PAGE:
MPs have condemned the tax avoidance measures of big multinational companies like Starbucks as an "insult" to British businesses.
A report from the Commons' public accounts committee out today judged the aggressive tax avoidance practises, which are costing the UK billions of pounds, to be "outrageous" and "immoral".
Chancellor George Osborne is expected to unveil new funding for HMRC boosting the part of the organisation which deals with tax avoidance by multinational firms.
The move is an unusually direct response to today's report by MPs. Committee chair Margaret Hodge said: "There is little credible information about what is going on. The evidence we took from large corporations was unconvincing and, in some cases, evasive. HMRC also lacked clarity when trying to explain its approach to enforcing the corporation tax regime."
Representatives from Google, Amazon and Starbucks all faced a grilling from the committee's panel earlier this month.
At one point Andrew Cecil, Amazon's representative, was laughed at and ridiculed by the panel, with Hodge telling him: "They've sent you up as I don't know what. You're not serious. It's outrageous."
Starbucks has faced major criticism for its tax policy as the company has paid just £8.5 million in corporation tax since 1998, despite a turnover of £3 billion in its UK coffee shops.
It does this by buying all its coffee from the company's Swiss operation at a mark-up of 20% - effectively wiping out the profit of its UK arm, meaning it pays little or no tax here.
The rate of corporation tax in Switzerland is just 8.5%, compared to 24% in the UK (though this is set to fall to 23% next year).
Yesterday Starbucks issued a statement acknowledging that it needs to review its tax arrangements in Britain.
"We have listened to feedback from our customers and employees, and understand that to maintain and further build public trust we need to do more," it said.
"As part of this we are looking at our tax approach in the UK."
Starbucks has been warned against setting a "serious anti-business precedent" by paying more in tax than it is legally required to, however.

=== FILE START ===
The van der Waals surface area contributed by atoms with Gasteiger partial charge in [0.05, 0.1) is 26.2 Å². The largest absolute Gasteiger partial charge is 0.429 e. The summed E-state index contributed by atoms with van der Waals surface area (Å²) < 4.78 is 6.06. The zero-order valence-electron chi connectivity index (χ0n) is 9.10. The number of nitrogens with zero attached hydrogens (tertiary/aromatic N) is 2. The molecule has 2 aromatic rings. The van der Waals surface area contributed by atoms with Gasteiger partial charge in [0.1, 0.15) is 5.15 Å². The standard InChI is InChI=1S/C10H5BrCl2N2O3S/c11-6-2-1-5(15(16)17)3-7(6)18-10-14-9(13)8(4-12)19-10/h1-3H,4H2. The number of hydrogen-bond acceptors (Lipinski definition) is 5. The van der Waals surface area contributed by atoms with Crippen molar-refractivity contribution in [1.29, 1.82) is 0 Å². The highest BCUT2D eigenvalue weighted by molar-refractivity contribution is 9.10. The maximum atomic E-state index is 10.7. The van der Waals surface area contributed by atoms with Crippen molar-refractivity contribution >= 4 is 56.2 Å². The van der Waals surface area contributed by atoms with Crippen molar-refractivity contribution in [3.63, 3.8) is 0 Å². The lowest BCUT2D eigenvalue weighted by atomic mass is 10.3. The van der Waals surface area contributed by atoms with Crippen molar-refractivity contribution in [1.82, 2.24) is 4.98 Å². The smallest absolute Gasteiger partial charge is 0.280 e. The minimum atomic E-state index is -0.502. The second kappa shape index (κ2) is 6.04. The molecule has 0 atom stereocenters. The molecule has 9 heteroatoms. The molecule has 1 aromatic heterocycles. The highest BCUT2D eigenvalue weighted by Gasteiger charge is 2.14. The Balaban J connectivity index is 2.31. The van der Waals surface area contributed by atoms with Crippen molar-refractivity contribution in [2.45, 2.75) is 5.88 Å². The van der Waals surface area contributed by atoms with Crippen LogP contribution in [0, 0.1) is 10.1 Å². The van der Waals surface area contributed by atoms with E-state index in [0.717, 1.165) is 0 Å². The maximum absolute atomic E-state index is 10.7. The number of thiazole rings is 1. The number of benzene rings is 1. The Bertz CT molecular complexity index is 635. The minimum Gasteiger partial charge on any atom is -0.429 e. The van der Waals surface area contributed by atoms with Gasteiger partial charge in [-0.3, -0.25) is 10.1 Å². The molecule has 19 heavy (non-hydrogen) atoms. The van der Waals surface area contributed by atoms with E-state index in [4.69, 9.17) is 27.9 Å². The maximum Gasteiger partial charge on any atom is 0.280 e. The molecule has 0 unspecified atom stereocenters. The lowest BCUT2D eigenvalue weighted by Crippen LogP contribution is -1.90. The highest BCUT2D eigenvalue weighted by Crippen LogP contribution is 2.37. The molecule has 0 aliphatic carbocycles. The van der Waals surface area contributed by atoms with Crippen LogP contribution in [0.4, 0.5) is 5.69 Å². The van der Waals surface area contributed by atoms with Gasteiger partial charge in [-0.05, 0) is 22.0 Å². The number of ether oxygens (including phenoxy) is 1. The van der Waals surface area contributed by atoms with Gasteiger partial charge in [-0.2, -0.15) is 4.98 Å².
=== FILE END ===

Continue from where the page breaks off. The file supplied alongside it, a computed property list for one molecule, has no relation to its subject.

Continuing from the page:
Nigel Green, chief executive of the financial consultancy DeVere Group, said the Starbucks board may breach its fiduciary duty by not legally mitigating its tax liabilities to its shareholders.
"A tax system which is based on 'donations' as a result of blistering attacks from MPs on a handful of high-profile companies, could deter foreign firms from investing in the UK," he said.
"Indeed, in many ways, the whole saga flies in the face of Mr Osborne's message that 'Britain is open for business'."
Labour said the funding announced today by the chancellor was a "tiny proportion" of over £2 billion of spending cuts to HMRC imposed by the coalition, however.
"If the government was serious about tackling tax avoidance, they'd rethink their plan to cut a further 10,000 HMRC staff, which risk being a false economy," shadow Treasury minister Catherine McKinnell said.
"Despite all the rhetoric about tackling tax avoidance, the progress made by this government is limited at best.
"The deal struck with Switzerland is less transparent than a similar deal struck with Liechtenstein by the last government."
Tax avoidance is legal in the UK, unlike tax evasion, which is a criminal offence and often carries a custodial punishment. The government has promised to introduce a law against general tax avoidance, which could be introduced in next year's Queen's Speech.